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GREAT BLUE HERON, MODEST GAMING IN A RURAL SETTING

Two assumptions about the Great Blue Heron Charitable Casino and Bingo almost suggest themselves -- that it has some aboriginal connection, and that it sure isn't Las Vegas -- or Ontario's Casinos Niagara, Windsor or Rama, for that matter.

As it happens, the Great Blue Heron (named after a bird that flies over Lake Scugog) is on a First Nations reservation near Port Perry, Ont., about 60 miles northeast of Toronto, and it opened in January.

Visitors who venture to the casino, whether on a quick day trip or a more lengthy tour, will discover that the Durham Region immediately east of Toronto has much to offer.

And if it's modest gaming action with a difference that you're after, the Great Blue Heron is likely worth the effort, even if you make the round trip without any pauses. If there is time or the interest for other experiences along the way, then the trip takes on another dimension.

It's a relatively modest excursion as well. Betting limits at the casino, for example, are $2 to $1O Canadian, though there's nothing cheap about the style and decor of the "charitable" casino, with its 650-seat bingo hall, 40 blackjack, roulette, mini baccarat, pai gow poker and hold-'em poker tables and high stakes pull-tabs.

If slot machines are the only reason you'd drive there, then forget it, because there aren't any slots in this or any other charitable casino in Ontario, at least not yet.

The 46,000-square-foot structure also houses a 100-seat restaurant and snack bar, 40-seat bar, video walls projecting sports and entertainment events, a stage for live entertainment a native crafts shop and parking for 600 cars and 15 buses.

The exterior looks like a great blue, red and gray circus tent, and there's something of a circus tent feeling inside the casino, as well, with the highest point of the ceiling about 45 feet from the carpeted floor. A masonry wall about 15 feet high supports the unusual looking upper portion and the mechanical systems housed outdoors; treelike poles inside carry the lighting and surveillance camera systems.

The irony of the Great Blue Heron is that Casinos Austria International Limited, the world's largest casino management company, is the operator of this little gaming establishment in rural Ontario. Casinos Austria has sunk $15.5 million Canadian (with partner Fantasy Gaming Entertainment Inc. of North York, Ont.) into the casino to secure a beachhead into the booming North American gaming market from this backwoods peninsula jutting into Lake Scugog near Port Perry.

Casinos Austria operates 80 casinos, as an investor and/or manager, throughout Europe (including Casino Baden, that continent's largest), in Africa, South America and Australia, where the parent company is headquartered. Its maritime subsidiary has organized casinos on cruise ships of 33 lines, some of which tie up at North American ports, although that didn't get Casinos Austria ashore on the continent.

The casino certainly makes an urban entertainment statement in the sparsely settled township (population 18,700). It sits on a 32-acre site owned by the Mississaugas of Scugog Island First Nation, who will benefit from the income generated from some 1,500 patrons passing through every day between noon and 4 a.m. For information, call (905) 985-4888.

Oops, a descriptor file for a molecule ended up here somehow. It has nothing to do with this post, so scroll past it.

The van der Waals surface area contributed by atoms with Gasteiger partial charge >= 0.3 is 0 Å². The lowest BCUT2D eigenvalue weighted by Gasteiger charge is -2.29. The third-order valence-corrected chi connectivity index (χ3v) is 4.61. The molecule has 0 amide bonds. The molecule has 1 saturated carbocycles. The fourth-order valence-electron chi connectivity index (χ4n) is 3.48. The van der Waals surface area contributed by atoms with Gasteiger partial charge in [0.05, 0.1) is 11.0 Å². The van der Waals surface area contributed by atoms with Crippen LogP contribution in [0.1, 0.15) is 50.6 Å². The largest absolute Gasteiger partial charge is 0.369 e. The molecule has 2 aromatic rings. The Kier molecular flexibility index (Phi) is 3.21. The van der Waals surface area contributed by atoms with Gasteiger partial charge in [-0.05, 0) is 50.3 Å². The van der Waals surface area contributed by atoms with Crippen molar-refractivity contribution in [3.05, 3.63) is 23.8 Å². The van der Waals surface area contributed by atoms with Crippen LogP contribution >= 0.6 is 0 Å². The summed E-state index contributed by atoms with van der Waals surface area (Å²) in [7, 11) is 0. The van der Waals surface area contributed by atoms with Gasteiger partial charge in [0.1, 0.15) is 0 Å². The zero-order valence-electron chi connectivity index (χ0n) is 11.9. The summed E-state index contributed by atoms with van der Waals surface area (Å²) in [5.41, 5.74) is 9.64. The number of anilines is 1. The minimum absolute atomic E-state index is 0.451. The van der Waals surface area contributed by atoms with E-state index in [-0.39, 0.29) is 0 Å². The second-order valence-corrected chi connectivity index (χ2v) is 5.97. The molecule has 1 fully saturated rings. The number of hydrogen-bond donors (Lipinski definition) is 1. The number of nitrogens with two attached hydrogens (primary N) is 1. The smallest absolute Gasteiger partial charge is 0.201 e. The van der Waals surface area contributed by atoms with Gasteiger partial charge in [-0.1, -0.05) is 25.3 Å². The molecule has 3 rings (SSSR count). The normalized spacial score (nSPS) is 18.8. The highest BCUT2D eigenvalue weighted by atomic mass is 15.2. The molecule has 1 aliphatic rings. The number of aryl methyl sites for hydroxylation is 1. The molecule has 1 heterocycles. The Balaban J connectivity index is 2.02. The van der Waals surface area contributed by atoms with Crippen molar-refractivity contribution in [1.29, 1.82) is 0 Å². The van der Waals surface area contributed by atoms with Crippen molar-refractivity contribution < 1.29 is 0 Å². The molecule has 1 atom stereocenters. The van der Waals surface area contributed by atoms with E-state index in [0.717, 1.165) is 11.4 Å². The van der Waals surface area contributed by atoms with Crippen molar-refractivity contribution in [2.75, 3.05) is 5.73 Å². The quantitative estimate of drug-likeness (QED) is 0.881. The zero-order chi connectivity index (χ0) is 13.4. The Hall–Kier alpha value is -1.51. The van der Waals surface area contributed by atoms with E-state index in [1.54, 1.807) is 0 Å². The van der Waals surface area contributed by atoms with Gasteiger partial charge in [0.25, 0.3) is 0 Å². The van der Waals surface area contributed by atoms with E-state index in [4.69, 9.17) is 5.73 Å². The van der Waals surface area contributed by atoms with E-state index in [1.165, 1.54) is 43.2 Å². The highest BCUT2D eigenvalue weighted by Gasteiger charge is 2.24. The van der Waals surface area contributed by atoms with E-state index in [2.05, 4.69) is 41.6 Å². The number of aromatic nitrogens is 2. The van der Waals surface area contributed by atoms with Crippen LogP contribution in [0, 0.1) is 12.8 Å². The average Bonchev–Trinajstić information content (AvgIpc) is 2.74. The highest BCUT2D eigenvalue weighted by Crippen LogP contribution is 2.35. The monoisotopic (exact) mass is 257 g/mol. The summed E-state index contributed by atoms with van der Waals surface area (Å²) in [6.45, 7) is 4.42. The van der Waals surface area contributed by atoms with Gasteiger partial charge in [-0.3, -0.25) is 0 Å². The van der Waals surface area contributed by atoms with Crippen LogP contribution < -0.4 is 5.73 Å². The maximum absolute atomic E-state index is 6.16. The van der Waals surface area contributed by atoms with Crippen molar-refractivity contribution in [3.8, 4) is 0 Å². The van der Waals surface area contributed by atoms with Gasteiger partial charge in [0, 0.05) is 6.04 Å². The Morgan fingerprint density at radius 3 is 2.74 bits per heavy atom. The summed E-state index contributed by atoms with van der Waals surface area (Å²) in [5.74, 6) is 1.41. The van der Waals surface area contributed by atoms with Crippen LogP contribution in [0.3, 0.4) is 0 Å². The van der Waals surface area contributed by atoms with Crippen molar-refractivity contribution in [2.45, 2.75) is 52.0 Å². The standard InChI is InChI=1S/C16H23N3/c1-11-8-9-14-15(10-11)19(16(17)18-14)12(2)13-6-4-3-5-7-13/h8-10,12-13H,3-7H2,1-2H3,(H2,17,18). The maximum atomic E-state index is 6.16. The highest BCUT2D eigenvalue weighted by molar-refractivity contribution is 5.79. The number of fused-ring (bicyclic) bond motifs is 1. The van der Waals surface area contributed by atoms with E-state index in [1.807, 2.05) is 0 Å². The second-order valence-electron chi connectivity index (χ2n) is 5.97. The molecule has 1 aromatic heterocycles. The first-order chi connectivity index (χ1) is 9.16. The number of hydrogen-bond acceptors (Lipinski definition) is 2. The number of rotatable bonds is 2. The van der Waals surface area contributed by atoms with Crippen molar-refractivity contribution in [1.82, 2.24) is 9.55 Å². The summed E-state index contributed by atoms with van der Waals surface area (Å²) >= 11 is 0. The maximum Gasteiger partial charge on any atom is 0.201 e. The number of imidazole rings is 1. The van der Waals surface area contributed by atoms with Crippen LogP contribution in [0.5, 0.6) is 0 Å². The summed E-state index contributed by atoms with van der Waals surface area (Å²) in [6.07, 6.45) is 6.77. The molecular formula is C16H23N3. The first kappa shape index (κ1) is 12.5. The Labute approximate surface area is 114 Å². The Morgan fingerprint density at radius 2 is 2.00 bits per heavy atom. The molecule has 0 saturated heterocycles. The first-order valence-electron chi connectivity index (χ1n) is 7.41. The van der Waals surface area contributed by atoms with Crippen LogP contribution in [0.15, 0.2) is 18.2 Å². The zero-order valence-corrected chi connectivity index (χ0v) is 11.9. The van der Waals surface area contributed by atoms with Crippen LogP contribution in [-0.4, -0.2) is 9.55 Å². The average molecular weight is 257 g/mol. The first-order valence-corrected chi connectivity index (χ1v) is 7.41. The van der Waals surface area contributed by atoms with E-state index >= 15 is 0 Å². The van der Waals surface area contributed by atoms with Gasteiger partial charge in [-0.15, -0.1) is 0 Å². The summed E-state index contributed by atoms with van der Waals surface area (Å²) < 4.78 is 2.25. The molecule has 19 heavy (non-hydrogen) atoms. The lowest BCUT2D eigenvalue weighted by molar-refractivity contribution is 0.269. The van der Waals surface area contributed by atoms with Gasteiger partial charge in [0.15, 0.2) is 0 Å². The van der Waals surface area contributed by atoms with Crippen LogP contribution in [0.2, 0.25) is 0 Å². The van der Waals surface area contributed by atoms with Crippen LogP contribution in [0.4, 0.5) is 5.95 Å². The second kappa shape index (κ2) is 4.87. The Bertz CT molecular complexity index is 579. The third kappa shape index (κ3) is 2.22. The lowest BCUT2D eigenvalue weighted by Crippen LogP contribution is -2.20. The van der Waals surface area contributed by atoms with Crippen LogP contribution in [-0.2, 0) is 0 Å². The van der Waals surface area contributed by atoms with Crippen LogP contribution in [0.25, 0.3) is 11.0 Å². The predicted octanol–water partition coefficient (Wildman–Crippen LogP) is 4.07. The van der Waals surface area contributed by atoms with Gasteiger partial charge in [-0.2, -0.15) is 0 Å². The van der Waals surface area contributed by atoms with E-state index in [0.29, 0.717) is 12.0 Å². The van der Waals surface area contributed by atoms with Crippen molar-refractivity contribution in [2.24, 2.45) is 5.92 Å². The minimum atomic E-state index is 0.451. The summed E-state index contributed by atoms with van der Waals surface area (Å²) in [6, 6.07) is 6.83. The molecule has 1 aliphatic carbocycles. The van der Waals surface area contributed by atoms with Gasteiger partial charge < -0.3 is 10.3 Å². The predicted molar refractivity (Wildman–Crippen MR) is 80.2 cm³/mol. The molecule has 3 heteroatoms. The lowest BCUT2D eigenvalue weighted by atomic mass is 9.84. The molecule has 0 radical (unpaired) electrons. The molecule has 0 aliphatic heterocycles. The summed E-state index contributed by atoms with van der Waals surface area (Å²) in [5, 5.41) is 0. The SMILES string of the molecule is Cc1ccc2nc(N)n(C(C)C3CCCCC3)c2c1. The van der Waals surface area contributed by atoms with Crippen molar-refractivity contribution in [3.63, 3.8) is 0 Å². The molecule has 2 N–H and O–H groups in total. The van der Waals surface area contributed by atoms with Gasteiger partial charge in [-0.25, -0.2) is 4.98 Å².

Ontario's government has authorized the native band (60 of its 140 members live on the reservation) to license a non-profit charitable casino/bingo organization that would handle the revenue and expenses.

That carries with it an obligation to observe the same Ontario Gaming Control Commission regulations governing the operation of casinos in the province. Thomas Kellner, the casino's general manager, explains:

"We have the same standard of security, screening employees, camera surveillance of gaming, service and professional attitude as the casinos in Windsor, Orillia and Niagara Falls. The biggest single difference is that ours was planned as a friendly entertainment center where some people will find a more affordable gaming experience."

Affordable is the operative word for spending some time discovering the Durham Region. In the immediate vicinity of the casino, Port Perry and neighboring hamlets and small villages have preserved much of their historic architecture, as observed on the streets, but also in the Scugog Shores Museum Village.

Ocala Orchards Farm Winery, housed in a turn-of-the-century dairy barn, offers tours and samplings of fruit and grape wines. Boating, swimming and fishing on Lake Scugog and a wildlife preserve, a buffalo and "exotic animal" ranch are other area attractions. Call (905) 985-4971 for information.

Also close to Toronto and worth experiencing:

The Town of Pickering, with two conservation areas, horseback riding, golfing, a pioneer village, the Ontario Hydro Pickering Generating Station (a nuclear power plant) and Canada's largest indoor flea market; call (905) 686-2661.

The Town of Whitby, with a full service marina with docking facilities for more than 400 boats, salmon and trout fishing charters, wetlands, a waterfront trail, 25-acre Cullen Gardens and Miniature Village (140 historical buildings), an emu farm, amusement park with the world's longest go-kart track and a 1903 train station. Call (905) 668-0552.

The City of Oshawa, where visitors will find the 55-room mansion and grounds of the Parkwood Estate, home of the late founder of General Motors of Canada, and nearby Canadian Automotive Museum, with more than 60 vehicles. There's also the Robert McLaughlin Gallery, marshes and wildlife reserves. Call (905) 725-4523.

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